One of my favorite tracks is their version of “I Ride An Old Paint,” perhaps the most famous of the songs chosen for this album. It’s been covered by folks like Woody Guthrie, Pete Seeger, Johnny Cash, Ramblin’ Jack Elliott, and Linda Ronstadt. This rendition by Holly Golightly And The Brokeoffs is more lively than most versions, with a wonderful raw edge. It’s more fun than other versions I’ve heard, and is just a total delight. It’s followed by another fun number, “Jinny Mule.” While this rendition is not quite as delicious as the version by Big Maybelle, it is still a highlight and features one of my favorite vocal performances of the album. Another well-known tune chosen for this release is “Stewball,” a song that’s been covered by Joan Baez and Peter, Paul & Mary, among others. This version is quite a bit different from most other versions, with some prominent percussion. I really like the way they approach it. The album finishes up with “Mule Train,” a tune which has been done by folks like Frankie Lane and Bing Crosby and Tennessee Ernie Ford, and the song that gives the album its title. And as you might expect by now, this version by Holly Golightly And The Brokeoffs stands apart from all earlier renditions, and is seriously cool. It’s actually a bit slower, meaner than a lot of other versions I’ve heard.

CD Track List
  1. Mule Skinner
  2. Two White Horses
  3. Horses In The Mines
  4. Pinto Pony
  5. Black Horse Blues
  6. Kill Grey Mule
  7. Carpet Of Horses
  8. I Ride An Old Paint
  9. Jinny Mule
  10. Stewball
  11. Strawberry Roan
  12. Mule Train
Clippety Clop is scheduled to be released on May 4, 2018 on Transdreamer Records.

Lunden Reign: “Confessions” (2018) Record Review

Okay, I admit that I am a sucker for colored vinyl. And Confessions, the new record from Lunden Reign, is offered in an incredibly appealing aquamarine shade, with a slight marbled quality. Basically, it’s beautiful. One thing I love about records is the physical relationship it creates between you and the music. And the colored vinyl just makes that relationship even more enjoyable. All right, enough about that. Lunden Reign is a Los Angeles rock band, the core of which is the duo of Nikki Lunden on lead vocals and guitar, and Laura Espinoza-Lunden on guitar and keys. Both contribute material to the new album, which is the band’s second full-length album, following 2015’s American Stranger. Luis Maldonado, who produced the album, plays guitar, bass and keys (and also co-wrote the music). Also on bass are Mathew Denis and Devin Hoffman; on drums are Matt Lucich and Noel Jasso.

Side 1 kicks off with “Stardust Daze,” a strong and positive rock song in which Nikki Lunden sings “We have to find a way/We’ve got to find our way/We’re living in the face of dreams/And everything we’re living for/Is something that’s worth fighting for.” The vocals are delivered with passion and honesty. This is a song I like more each time I listen to it. It’s followed by “Confessions,” the record’s title track. This one is a harder song, with more of an uneasy edge, and it grabs me from the start. I absolutely love the vocal line on this one. It’s interesting that revealing one’s self is akin to confessions.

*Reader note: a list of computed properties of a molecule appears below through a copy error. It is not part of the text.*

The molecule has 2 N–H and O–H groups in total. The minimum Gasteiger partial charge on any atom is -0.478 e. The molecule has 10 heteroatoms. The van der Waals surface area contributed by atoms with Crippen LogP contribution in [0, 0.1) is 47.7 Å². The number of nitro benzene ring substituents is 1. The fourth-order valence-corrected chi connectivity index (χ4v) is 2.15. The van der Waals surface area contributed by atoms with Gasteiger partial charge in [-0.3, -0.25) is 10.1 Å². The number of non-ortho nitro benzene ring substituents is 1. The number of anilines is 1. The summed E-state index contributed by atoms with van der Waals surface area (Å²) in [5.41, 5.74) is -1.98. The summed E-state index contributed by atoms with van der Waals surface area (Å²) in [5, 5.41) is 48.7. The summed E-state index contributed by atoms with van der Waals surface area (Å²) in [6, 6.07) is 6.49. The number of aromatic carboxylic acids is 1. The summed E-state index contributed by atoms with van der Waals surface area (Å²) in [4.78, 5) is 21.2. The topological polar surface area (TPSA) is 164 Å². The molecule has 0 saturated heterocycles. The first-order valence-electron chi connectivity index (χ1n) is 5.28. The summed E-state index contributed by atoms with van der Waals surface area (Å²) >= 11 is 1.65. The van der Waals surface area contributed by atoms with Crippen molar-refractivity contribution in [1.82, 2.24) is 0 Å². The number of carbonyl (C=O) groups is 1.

The first lines of “Coming Home Tonight” are “For days I’ve been so haunted by/Your fierce embrace/And bewitching eyes,” and there is something haunting in the vocal delivery. Then, when it kicks in for the chorus, it becomes more firmly rooted in the pop realm. This song features some unusual lyrics, like these lines: “A portrait of a charcoaled girl/Drawn on sheets on a tilt-a-whirl.” (My friend once vomited on a tilt-a-whirl, and tried to hold it in his mouth, and every time we’d pass by the guy running it, my other friend and I would shout out to him to stop it. The guy ignored us, and eventually, well, my friend couldn’t keep it in. I haven’t been on a tilt-a-whirl since. Okay, slight digression there. Sorry.) “Coming Home Tonight” is followed by “Red Wagon.” In this one, they sing “And we can’t go back to yesterday.” That’s true, and yet this song itself takes me back to an earlier time. Something about its sound makes me feel like I’m a child again, and that’s part of the point of the song. No, we “can’t return to yesterday,” but we can certainly revisit the way we felt then. Likewise, “Little Girl,” which concludes the first side of the record, might take you back. There is something of a 1980s rock thing happening, which I like.  I also really like the way Nikki approaches the vocals, particularly on the chorus. This one also has a positive vibe, urging us to not give up, with lines like “And the sky/Won’t fall upon you this day/And the moon/Will shine until a new day/Comes to me and you.”

Side 2 opens with “Fate Of The World,” rock song of a certain, heavier mood. “These modern day times/Such criminal minds/We’re led into a dark story.” That is true, though I’m doing my best to not let myself be pulled down into it. It’s difficult to separate yourself, to not be affected, isn’t it? This song obviously has something to say about our world, our current situations. Lines that stand out to me as being particularly pertinent are “They’re spewing out lies/Dreams to start to unwind” and “They led us along/Why didn’t we care?” That’s a big question I have these days, even as I try to care a little less myself, in order to keep from completely succumbing to despair or anger. Ah, where is that line? To be informed and concerned with being inflamed and consumed. “Never Ending Dream” takes place in this same dark world, but has a slightly more romantic bent. “Hold me tight so I can sleep/When I wake I want to be/In your arms where I don’t care/If my ghost brings me despair.” How about those lines?